Clearing the air at BG Schools: Idle free policy starts


A seventh grade Earth Day assignment inspired the new Idle Free Schools program started earlier this
month at Bowling Green schools.
Drivers are being asked to stop unnecessarily idling their vehicles in front of Bowling Green High School
and Bowling Green Middle School.
“It’s mostly focused on carbon dioxide and carbon emissions, but there are all sorts of noxious things
that come out of the tailpipe of a car,” said Jodi Anderson, the district’s secondary curriculum
coordinator and Idle Free Schools campaign leader.
The concept for the program in Bowling Green came from an Earth Day assignment given out by seventh-grade
science teacher Paula Williams.
Signs went up on the school campus Wednesday.
Parents are being asked to sign a pledge form to turn off engines when idling. The new Idle Free Schools
program is voluntary, but urged as a general policy, even when away from the schools. It’s built off the
new idling reduction campaign started nationally by the Environmental Protection Agency.
“It’s not a rule, but something to think about. We have a tremendous number of parents who come to the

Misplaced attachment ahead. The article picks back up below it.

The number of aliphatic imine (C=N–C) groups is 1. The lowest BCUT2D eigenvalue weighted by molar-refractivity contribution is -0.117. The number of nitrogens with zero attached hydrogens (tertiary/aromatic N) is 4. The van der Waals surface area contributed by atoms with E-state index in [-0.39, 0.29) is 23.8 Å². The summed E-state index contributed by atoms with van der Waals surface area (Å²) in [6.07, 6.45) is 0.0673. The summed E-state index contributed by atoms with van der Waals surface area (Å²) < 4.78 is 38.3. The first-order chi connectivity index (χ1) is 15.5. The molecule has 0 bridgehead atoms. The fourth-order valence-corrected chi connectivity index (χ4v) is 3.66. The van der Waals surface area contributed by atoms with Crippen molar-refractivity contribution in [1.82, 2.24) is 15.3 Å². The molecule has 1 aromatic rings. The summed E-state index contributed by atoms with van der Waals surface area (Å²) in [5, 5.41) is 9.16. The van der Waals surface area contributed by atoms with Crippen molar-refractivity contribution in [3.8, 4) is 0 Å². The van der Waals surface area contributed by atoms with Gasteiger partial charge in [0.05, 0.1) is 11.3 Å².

school to pick up their children,” Anderson said.
She added that it is not necessary to shut off cars when they are in the process of pulling forward at
the end of the day during pick-ups.
School buses were already parking with the engines shut off, because they use more gas to idle.
According to the Environmental Protection Agency, cars that idle for more than 10 seconds use more fuel
and emit more carbon dioxide than if the vehicles were turned off and restarted.
The program goal is to improve the air quality for children. Because of their developing lungs, children
are at greater risk for developing asthma, cancer and other respiratory problems. In addition to the
carbon dioxide emitted by vehicles, there is also benzene, formaldehyde, acetaldehyde and other air

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